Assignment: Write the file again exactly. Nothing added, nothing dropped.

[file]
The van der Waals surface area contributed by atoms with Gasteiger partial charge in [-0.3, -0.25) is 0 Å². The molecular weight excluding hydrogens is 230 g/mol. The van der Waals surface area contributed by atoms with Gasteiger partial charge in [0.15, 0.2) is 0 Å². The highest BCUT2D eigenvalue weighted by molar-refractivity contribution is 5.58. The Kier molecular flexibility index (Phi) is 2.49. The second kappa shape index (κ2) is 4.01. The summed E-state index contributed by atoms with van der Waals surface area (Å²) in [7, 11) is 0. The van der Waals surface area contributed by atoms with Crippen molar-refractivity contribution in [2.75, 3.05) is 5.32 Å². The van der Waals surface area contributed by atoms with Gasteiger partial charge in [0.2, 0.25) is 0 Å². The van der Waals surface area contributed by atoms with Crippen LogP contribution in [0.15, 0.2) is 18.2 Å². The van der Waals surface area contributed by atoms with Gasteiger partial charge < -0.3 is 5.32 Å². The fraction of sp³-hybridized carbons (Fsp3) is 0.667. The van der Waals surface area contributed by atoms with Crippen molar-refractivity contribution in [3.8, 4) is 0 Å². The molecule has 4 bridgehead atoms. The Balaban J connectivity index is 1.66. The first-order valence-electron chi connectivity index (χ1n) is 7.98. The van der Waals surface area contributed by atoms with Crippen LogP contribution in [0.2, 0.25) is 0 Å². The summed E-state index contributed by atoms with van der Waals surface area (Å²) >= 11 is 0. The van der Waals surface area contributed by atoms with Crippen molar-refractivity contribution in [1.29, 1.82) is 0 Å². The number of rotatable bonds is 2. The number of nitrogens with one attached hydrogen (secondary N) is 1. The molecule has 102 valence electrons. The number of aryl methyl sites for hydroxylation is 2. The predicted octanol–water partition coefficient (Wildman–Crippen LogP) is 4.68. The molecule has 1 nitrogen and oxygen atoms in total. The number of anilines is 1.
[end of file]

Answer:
The van der Waals surface area contributed by atoms with Gasteiger partial charge in [-0.3, -0.25) is 0 Å². The molecular weight excluding hydrogens is 230 g/mol. The van der Waals surface area contributed by atoms with Gasteiger partial charge in [0.15, 0.2) is 0 Å². The highest BCUT2D eigenvalue weighted by molar-refractivity contribution is 5.58. The Kier molecular flexibility index (Phi) is 2.49. The second kappa shape index (κ2) is 4.01. The summed E-state index contributed by atoms with van der Waals surface area (Å²) in [7, 11) is 0. The van der Waals surface area contributed by atoms with Crippen molar-refractivity contribution in [2.75, 3.05) is 5.32 Å². The van der Waals surface area contributed by atoms with Gasteiger partial charge in [0.2, 0.25) is 0 Å². The van der Waals surface area contributed by atoms with Crippen LogP contribution in [0.15, 0.2) is 18.2 Å². The van der Waals surface area contributed by atoms with Gasteiger partial charge < -0.3 is 5.32 Å². The fraction of sp³-hybridized carbons (Fsp3) is 0.667. The van der Waals surface area contributed by atoms with Crippen molar-refractivity contribution in [3.8, 4) is 0 Å². The molecule has 4 bridgehead atoms. The Balaban J connectivity index is 1.66. The first-order valence-electron chi connectivity index (χ1n) is 7.98. The van der Waals surface area contributed by atoms with Crippen LogP contribution in [0.2, 0.25) is 0 Å². The summed E-state index contributed by atoms with van der Waals surface area (Å²) >= 11 is 0. The van der Waals surface area contributed by atoms with Crippen molar-refractivity contribution in [1.29, 1.82) is 0 Å². The number of rotatable bonds is 2. The number of nitrogens with one attached hydrogen (secondary N) is 1. The molecule has 102 valence electrons. The number of aryl methyl sites for hydroxylation is 2. The predicted octanol–water partition coefficient (Wildman–Crippen LogP) is 4.68. The molecule has 1 nitrogen and oxygen atoms in total. The number of anilines is 1.